The U.S. government will rely heavily on pediatricians and family doctors in its Covid-19 vaccine rollout for kids ages 5 to 11, starting as early as next month, White House coronavirus response coordinator Jeff Zients said Wednesday.
The White House has asked governors to enroll pediatricians and other providers in vaccination programs so they can begin administering shots as soon as the doses are authorized by U.S. regulators for use in young kids, Zients told reporters.
Federal health officials have also asked states to plan to implement outreach and education campaigns, Zients said, and ensure Covid vaccination sites are available in areas of “high social vulnerability” and in rural areas.
“If it is authorized by the FDA and CDC, we will be ready,” Zients said during a press briefing on the pandemic. “We have the supply. I want to emphasize it’s a different supply; the dose for kids is a different dose than adults.”
Parents say they are anxious to get their children vaccinated as kids start the new school year with the delta variant still surging across America. The number of new Covid cases in kids remains exceptionally high, with more 750,000 child cases added over the past four weeks, according to the American Academy of Pediatrics.
For the week ending Oct. 7, children accounted for 24.8% of reported weekly Covid cases, even though they make up about 22% of the U.S. population, according to the group. Children’s infections represent 16.3% of all Covid cases since the pandemic began, the academy said.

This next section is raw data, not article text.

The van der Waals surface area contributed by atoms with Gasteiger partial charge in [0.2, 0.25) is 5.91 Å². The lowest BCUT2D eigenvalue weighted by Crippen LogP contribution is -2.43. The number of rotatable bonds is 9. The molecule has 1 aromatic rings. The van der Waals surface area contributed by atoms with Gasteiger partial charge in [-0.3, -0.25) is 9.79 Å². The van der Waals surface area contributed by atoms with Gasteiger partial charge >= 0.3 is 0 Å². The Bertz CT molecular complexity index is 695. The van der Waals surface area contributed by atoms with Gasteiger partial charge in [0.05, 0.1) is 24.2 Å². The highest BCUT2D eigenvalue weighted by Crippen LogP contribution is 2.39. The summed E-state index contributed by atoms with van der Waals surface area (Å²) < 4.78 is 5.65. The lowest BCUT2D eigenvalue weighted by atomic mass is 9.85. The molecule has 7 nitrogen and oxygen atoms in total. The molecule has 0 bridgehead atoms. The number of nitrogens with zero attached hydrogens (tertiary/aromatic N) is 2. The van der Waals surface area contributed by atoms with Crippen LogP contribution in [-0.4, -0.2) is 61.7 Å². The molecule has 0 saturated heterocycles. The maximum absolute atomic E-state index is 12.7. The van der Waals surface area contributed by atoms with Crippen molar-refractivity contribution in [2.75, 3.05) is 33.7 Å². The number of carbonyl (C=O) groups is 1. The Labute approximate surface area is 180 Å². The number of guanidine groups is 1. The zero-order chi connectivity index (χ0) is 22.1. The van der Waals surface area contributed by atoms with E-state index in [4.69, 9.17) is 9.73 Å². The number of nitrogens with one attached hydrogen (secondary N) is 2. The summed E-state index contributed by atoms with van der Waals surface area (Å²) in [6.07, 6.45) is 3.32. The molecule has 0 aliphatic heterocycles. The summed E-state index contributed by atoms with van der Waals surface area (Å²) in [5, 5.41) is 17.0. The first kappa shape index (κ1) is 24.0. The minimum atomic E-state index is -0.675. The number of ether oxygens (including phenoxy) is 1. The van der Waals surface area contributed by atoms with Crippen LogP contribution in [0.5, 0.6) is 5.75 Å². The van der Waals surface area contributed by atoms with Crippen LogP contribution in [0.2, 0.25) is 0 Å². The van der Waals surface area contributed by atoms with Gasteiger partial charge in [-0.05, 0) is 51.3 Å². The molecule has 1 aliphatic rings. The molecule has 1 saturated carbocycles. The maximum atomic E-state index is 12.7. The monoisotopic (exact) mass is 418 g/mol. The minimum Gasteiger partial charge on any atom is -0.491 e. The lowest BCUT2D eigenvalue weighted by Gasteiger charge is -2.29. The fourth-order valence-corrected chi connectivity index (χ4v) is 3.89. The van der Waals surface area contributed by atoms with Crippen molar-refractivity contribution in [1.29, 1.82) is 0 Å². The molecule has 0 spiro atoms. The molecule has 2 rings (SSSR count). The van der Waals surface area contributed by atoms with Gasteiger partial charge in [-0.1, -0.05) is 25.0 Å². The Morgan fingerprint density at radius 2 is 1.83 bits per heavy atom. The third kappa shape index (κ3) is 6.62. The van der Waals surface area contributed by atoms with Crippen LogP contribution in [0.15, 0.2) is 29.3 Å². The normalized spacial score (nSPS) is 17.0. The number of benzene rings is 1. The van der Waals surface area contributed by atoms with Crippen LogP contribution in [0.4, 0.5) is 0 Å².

The company submitted data that showed a two-dose regimen of 10 micrograms — a third of the dosage used for adults and kids 12 and up – is safe and generates a strong immune response in a clinical trial of young children. It said the shots were well tolerated and produced an immune response and side effects comparable with those seen in a study of people ages 16 to 25.
Vaccinations for young kids could begin in early November, pending a favorable review by regulators, U.S. Surgeon General Dr. Vivek Murthy said Wednesday.
A key FDA vaccine advisory committee is scheduled to meet on Oct. 26 to discuss Pfizer and BioNTech’s vaccine data on kids, followed by a Centers for Disease Control and Prevention advisory group meeting on Nov. 2. If all goes well, the doses could be distributed within days of the November meeting, he told reporters.